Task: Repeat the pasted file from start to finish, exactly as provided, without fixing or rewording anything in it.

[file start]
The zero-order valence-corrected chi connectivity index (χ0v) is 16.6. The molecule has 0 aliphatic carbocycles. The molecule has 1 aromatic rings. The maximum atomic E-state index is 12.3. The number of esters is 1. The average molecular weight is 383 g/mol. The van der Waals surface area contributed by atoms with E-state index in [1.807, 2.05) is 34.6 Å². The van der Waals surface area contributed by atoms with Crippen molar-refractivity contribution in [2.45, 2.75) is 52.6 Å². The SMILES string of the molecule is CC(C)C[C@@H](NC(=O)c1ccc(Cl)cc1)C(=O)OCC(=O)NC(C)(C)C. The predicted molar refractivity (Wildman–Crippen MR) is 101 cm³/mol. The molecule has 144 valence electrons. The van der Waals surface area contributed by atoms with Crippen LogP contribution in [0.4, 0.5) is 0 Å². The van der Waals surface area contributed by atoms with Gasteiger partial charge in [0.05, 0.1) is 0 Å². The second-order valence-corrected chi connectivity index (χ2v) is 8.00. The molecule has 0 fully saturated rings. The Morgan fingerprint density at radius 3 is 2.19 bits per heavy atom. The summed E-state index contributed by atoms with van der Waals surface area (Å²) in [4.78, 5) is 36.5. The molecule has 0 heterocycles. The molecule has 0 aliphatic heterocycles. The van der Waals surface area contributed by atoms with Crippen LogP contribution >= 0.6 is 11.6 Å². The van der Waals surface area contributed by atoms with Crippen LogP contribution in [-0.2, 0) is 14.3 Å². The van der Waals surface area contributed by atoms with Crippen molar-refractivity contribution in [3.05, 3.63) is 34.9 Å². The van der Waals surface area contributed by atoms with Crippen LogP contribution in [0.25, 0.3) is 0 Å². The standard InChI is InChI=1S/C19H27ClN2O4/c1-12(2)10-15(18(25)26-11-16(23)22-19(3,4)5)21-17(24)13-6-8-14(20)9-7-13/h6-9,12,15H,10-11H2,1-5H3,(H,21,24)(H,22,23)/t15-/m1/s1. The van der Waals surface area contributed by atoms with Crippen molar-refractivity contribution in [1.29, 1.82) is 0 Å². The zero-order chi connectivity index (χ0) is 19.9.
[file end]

The zero-order valence-corrected chi connectivity index (χ0v) is 16.6. The molecule has 0 aliphatic carbocycles. The molecule has 1 aromatic rings. The maximum atomic E-state index is 12.3. The number of esters is 1. The average molecular weight is 383 g/mol. The van der Waals surface area contributed by atoms with E-state index in [1.807, 2.05) is 34.6 Å². The van der Waals surface area contributed by atoms with Crippen molar-refractivity contribution in [2.45, 2.75) is 52.6 Å². The SMILES string of the molecule is CC(C)C[C@@H](NC(=O)c1ccc(Cl)cc1)C(=O)OCC(=O)NC(C)(C)C. The predicted molar refractivity (Wildman–Crippen MR) is 101 cm³/mol. The molecule has 144 valence electrons. The van der Waals surface area contributed by atoms with Crippen LogP contribution in [0.4, 0.5) is 0 Å². The van der Waals surface area contributed by atoms with Gasteiger partial charge in [0.05, 0.1) is 0 Å². The second-order valence-corrected chi connectivity index (χ2v) is 8.00. The molecule has 0 fully saturated rings. The Morgan fingerprint density at radius 3 is 2.19 bits per heavy atom. The summed E-state index contributed by atoms with van der Waals surface area (Å²) in [4.78, 5) is 36.5. The molecule has 0 heterocycles. The molecule has 0 aliphatic heterocycles. The van der Waals surface area contributed by atoms with Crippen LogP contribution >= 0.6 is 11.6 Å². The van der Waals surface area contributed by atoms with Crippen LogP contribution in [-0.2, 0) is 14.3 Å². The van der Waals surface area contributed by atoms with Crippen molar-refractivity contribution in [3.05, 3.63) is 34.9 Å². The van der Waals surface area contributed by atoms with Crippen LogP contribution in [0.25, 0.3) is 0 Å². The standard InChI is InChI=1S/C19H27ClN2O4/c1-12(2)10-15(18(25)26-11-16(23)22-19(3,4)5)21-17(24)13-6-8-14(20)9-7-13/h6-9,12,15H,10-11H2,1-5H3,(H,21,24)(H,22,23)/t15-/m1/s1. The van der Waals surface area contributed by atoms with Crippen molar-refractivity contribution in [1.29, 1.82) is 0 Å². The zero-order chi connectivity index (χ0) is 19.9.